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Inaugural songwriting contest provides a platform for young artists to find confidence in their work

Sarah Cothran starts her Lipscomb career off with a bang as winner of an international contest presented by the George Shinn College of Entertainment & the Arts

Cate Zenzen  | 

Cothran

Located in the songwriting capital of the world, the Commercial Music Program within the George Shinn College of Entertainment & the Arts remains intimately connected with the community of musicians in Nashville. Program faculty are experienced and renowned performers, songwriters, entrepreneurs, and talented entertainers, and the department opened this valuable training to the community through a songwriting contest earlier this year. 

“We were thrilled by the response to our inaugural Songwriting contest. We had a huge range of materials in many different genres submitted with global submissions from as far away as the UK. Investing in the next generation of creatives is a core part of our ethos here at Lipscomb, and we will be announcing information about admissions for next year’s contest very soon,” said Jeff McPherson, assistant professor of commercial music and technology, and operational chair of the School of Music. 

Contest submissions were judged by George Shinn College of Entertainment & the Arts faculty Steve Taylor, Brown Bannister, Don Chaffer, Randy Gill and McPherson. While naming several finalists, the overall contest winner is 17 year old Sarah Cothran, a recent graduate of Hendersonville High School, for her submission “Happy Ending.” 

“It was really exciting to win and it feels good to have some clarification that I am at least decent at what I do. It’s really easy to doubt yourself, especially at anything creative, so it definitely helps to have people who work in the industry tell you that your work is good,” said Cothran. 

Cothran started writing music at 12 years old, plays the piano and guitar, and a little banjo and ukulele. The judges chose her song for the well-matched interaction between the moving melodies and clever lyrics. They felt her strong internal rhymes were emphasized with enough production to paint the picture without overwhelming the story. Inspired by a relationship that is based on a lie or imagination, the judges found the piece much more interesting in the ways it stepped outside of the bounds of a typical “heartbreak” song in content.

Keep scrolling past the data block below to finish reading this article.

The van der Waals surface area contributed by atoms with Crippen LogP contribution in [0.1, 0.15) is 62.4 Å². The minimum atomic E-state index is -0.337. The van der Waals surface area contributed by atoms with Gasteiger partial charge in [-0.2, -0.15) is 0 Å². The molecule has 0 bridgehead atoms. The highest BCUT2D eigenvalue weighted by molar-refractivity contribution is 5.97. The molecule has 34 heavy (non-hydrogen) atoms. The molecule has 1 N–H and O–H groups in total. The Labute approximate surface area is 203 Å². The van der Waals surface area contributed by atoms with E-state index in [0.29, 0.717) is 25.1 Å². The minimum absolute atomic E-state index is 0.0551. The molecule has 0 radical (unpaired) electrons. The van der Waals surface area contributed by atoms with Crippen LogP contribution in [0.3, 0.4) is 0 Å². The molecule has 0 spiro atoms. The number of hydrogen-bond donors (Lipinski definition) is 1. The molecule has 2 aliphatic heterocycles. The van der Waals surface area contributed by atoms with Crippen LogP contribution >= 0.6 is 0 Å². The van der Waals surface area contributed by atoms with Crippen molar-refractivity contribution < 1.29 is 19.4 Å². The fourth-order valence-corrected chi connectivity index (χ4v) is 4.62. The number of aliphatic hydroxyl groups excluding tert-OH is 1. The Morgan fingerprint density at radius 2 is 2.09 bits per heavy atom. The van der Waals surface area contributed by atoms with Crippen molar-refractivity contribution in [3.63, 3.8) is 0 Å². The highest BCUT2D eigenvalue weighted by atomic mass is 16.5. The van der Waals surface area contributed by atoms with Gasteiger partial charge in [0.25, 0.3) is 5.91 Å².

“Music has really helped me through a lot. It’s super therapeutic for me, so anytime I have a rough day I can sit down with my guitar and it makes everything better,” said Cothran. 

Cothran said her musical aspirations come from her family. Growing up, her father woke her for school by playing guitar and singing as loud as possible, and as she got older, he taught her chords on guitar which inspired her to pursue songwriting. 

Cothran will attend Lipscomb University in the fall to pursue a Commercial Music Songwriting major. She hopes to continue in her passion for music with a career in the music industry, whether through songwriting, performing or business.

The Nashville music scene is thriving, with people coming from all over the world to make music in a thousand different ways. The Commercial School of Music in the College of Entertainment and the Arts prepares students to be industry professionals and attracts students from around the world. The mentor-based approach to teaching ensures students have the tools needed to adapt to a changing industry. With small-class access to excellent resources and top-notch faculty, including scholars, musicians and entrepreneurs, students learn from the best Music City has to offer.